San Francisco takes small steps towards big idea of gun control
Mayor Edwin M Lee is a small grey man with a blinding smile when he uses it. Last Thursday Mr Lee did not choose to use it, as he was giving a press conference on reducing gun crime in San Francisco.
This came of course in the wake of the tragedy at Sandy Hook elementary school in Newtown, Connecticut, on December 14th, in which 20 primary school children and seven adults died . The firearms were legally held – by the perpetrator’s mother.
By coincidence San Francisco’s latest gun amnesty had already been scheduled to start the following day, Saturday, December 15th. Run by charities and funded by a private donor, it offered $200 for every gun surrendered.
“Police officers checked that the guns were operative,” officer Michael Andraychak, a press spokesman for the police department, explained to The Irish Times. You could surrender and get paid for up to three guns. It was San Francisco’s most successful gun amnesty ever. “We hadn’t done one in about two years,” said Andraychak. “We got 163 handguns, 91 rifles and 36 shotguns. Yes, that is a lot of guns for a city that we reckon has a residential population of 700,000 to 800,000.”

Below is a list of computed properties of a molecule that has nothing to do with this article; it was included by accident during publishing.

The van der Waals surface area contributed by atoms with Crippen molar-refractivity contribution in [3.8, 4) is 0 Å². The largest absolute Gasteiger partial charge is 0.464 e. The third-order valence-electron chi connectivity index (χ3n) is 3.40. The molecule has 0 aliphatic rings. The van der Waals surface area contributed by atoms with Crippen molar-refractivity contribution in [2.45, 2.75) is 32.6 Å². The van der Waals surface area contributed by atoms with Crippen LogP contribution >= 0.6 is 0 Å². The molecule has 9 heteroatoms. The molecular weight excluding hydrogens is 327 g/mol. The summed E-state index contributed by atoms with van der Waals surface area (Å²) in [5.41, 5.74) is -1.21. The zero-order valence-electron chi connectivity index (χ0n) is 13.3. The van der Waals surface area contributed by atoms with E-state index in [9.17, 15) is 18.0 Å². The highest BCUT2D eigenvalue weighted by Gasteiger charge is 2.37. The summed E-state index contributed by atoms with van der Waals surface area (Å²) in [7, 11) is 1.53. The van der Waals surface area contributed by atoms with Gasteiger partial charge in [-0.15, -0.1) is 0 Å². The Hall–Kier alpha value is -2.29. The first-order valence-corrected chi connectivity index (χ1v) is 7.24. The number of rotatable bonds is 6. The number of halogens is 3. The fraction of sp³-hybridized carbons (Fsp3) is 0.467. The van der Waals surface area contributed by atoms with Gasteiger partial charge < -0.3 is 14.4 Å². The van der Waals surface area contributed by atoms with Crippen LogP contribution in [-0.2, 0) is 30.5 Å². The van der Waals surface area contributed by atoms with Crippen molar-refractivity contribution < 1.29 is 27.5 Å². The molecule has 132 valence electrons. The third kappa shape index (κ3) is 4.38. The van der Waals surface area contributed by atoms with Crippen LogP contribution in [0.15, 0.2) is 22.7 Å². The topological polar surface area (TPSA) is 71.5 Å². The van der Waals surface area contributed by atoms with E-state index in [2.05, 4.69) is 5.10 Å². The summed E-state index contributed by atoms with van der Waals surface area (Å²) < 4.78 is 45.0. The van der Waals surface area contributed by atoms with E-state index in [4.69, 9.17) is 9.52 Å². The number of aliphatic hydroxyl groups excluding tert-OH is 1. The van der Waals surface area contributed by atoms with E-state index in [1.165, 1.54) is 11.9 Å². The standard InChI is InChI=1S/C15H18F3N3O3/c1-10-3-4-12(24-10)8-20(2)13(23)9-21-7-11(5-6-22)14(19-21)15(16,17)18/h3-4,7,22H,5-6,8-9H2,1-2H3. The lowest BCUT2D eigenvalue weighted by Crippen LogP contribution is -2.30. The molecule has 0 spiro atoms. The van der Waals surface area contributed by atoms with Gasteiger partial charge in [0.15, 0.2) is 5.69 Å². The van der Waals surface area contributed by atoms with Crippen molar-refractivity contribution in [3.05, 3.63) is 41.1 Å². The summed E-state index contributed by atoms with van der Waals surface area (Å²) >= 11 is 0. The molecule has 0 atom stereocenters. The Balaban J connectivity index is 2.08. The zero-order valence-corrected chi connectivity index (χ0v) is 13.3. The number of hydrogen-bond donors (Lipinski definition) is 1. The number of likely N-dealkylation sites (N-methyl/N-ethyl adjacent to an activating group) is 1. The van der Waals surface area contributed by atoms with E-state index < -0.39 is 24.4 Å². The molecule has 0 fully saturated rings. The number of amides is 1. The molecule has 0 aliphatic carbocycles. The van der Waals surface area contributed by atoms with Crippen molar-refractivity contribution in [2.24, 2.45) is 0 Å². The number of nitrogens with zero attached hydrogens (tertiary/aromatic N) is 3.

The week before the Connecticut shootings I heard gunfire late one night in San Francisco, for the first time. It sounds higher and lighter than you would think.
On Thursday morning a collection of the surrendered guns lay on a table and we looked at them solemnly and touched them in a foolish way. Later Lee would be photographed with the guns. There were two or three TV crews present and we were all waiting for the speakers to start.
Lee was the smallest person in the line-up . Supervisor Malia Cohen, an African-American city councillor who has been working on this issue for a while because her constituents shoot and kill each other on a regular basis, she said, towered above Lee, in her boots and leggings. Dr Andre Campbell, a trauma surgeon at San Francisco General Hospital and also African-American, had worn his medical white coat to the press conference, and he was taller than Cohen.
Police chief Greg Suhr, who is Caucasian, has a shaved head and managed to be tall and wide at the same time. If this line-up looked like a snapshot of America then that was no accident – a lot of thought goes into these things, and the mayor’s office has a sophisticated communications team which is headed by an Irish woman, Christine Falvey.
The press conference was called in the police department’s special operations unit, an anonymous and slightly industrial building in the south of the city.